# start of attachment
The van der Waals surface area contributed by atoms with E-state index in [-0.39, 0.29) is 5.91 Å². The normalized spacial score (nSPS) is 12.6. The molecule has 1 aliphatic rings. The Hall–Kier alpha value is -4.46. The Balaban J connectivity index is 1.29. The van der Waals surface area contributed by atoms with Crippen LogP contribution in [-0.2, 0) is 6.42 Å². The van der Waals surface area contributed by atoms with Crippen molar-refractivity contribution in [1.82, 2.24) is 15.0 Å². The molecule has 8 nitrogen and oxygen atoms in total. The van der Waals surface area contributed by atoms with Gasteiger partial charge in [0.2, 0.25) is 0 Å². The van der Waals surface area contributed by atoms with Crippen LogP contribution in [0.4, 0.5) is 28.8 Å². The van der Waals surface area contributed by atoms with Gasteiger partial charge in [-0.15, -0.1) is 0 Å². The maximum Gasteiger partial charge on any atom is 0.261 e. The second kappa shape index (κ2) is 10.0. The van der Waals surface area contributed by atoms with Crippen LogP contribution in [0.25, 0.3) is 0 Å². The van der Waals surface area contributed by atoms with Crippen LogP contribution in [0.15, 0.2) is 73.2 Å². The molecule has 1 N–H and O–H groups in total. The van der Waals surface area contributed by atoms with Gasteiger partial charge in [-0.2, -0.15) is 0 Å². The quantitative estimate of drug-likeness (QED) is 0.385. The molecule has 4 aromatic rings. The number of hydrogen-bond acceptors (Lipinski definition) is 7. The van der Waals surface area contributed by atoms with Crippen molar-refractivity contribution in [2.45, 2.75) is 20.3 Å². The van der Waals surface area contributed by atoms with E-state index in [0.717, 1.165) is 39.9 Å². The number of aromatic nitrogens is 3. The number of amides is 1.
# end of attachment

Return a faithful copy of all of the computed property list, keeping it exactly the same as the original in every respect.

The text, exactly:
The van der Waals surface area contributed by atoms with E-state index in [-0.39, 0.29) is 5.91 Å². The normalized spacial score (nSPS) is 12.6. The molecule has 1 aliphatic rings. The Hall–Kier alpha value is -4.46. The Balaban J connectivity index is 1.29. The van der Waals surface area contributed by atoms with Crippen LogP contribution in [-0.2, 0) is 6.42 Å². The van der Waals surface area contributed by atoms with Crippen molar-refractivity contribution in [1.82, 2.24) is 15.0 Å². The molecule has 8 nitrogen and oxygen atoms in total. The van der Waals surface area contributed by atoms with Gasteiger partial charge in [0.2, 0.25) is 0 Å². The van der Waals surface area contributed by atoms with Crippen LogP contribution in [0.4, 0.5) is 28.8 Å². The van der Waals surface area contributed by atoms with Gasteiger partial charge in [-0.15, -0.1) is 0 Å². The maximum Gasteiger partial charge on any atom is 0.261 e. The second kappa shape index (κ2) is 10.0. The van der Waals surface area contributed by atoms with Crippen LogP contribution in [0.25, 0.3) is 0 Å². The van der Waals surface area contributed by atoms with Crippen LogP contribution in [0.15, 0.2) is 73.2 Å². The molecule has 1 N–H and O–H groups in total. The van der Waals surface area contributed by atoms with Gasteiger partial charge in [-0.2, -0.15) is 0 Å². The quantitative estimate of drug-likeness (QED) is 0.385. The molecule has 4 aromatic rings. The number of hydrogen-bond acceptors (Lipinski definition) is 7. The van der Waals surface area contributed by atoms with Crippen molar-refractivity contribution in [2.45, 2.75) is 20.3 Å². The van der Waals surface area contributed by atoms with E-state index in [0.717, 1.165) is 39.9 Å². The number of aromatic nitrogens is 3. The number of amides is 1.